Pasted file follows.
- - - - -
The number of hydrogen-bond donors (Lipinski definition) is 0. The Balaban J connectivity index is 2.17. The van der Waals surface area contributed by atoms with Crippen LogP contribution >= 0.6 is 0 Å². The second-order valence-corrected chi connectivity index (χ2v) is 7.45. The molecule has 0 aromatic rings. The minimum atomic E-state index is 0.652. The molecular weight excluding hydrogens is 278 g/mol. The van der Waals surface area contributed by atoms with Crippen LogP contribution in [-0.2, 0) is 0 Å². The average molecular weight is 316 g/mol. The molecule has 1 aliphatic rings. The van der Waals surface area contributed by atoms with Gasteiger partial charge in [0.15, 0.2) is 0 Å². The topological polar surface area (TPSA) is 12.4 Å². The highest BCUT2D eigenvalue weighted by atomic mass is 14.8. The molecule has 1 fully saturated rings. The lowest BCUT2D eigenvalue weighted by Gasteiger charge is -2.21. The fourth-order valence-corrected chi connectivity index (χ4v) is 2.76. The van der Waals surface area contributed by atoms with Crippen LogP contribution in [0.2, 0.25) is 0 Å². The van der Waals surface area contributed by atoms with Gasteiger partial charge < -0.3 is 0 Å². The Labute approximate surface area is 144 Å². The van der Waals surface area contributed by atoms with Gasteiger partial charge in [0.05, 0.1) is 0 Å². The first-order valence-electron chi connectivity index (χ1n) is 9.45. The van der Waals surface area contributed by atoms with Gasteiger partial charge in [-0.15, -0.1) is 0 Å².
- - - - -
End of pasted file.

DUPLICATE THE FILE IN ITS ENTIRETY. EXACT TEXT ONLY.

The number of hydrogen-bond donors (Lipinski definition) is 0. The Balaban J connectivity index is 2.17. The van der Waals surface area contributed by atoms with Crippen LogP contribution >= 0.6 is 0 Å². The second-order valence-corrected chi connectivity index (χ2v) is 7.45. The molecule has 0 aromatic rings. The minimum atomic E-state index is 0.652. The molecular weight excluding hydrogens is 278 g/mol. The van der Waals surface area contributed by atoms with Crippen LogP contribution in [-0.2, 0) is 0 Å². The average molecular weight is 316 g/mol. The molecule has 1 aliphatic rings. The van der Waals surface area contributed by atoms with Gasteiger partial charge in [0.15, 0.2) is 0 Å². The topological polar surface area (TPSA) is 12.4 Å². The highest BCUT2D eigenvalue weighted by atomic mass is 14.8. The molecule has 1 fully saturated rings. The lowest BCUT2D eigenvalue weighted by Gasteiger charge is -2.21. The fourth-order valence-corrected chi connectivity index (χ4v) is 2.76. The van der Waals surface area contributed by atoms with Crippen LogP contribution in [0.2, 0.25) is 0 Å². The van der Waals surface area contributed by atoms with Gasteiger partial charge < -0.3 is 0 Å². The Labute approximate surface area is 144 Å². The van der Waals surface area contributed by atoms with Gasteiger partial charge in [0.05, 0.1) is 0 Å². The first-order valence-electron chi connectivity index (χ1n) is 9.45. The van der Waals surface area contributed by atoms with Gasteiger partial charge in [-0.15, -0.1) is 0 Å².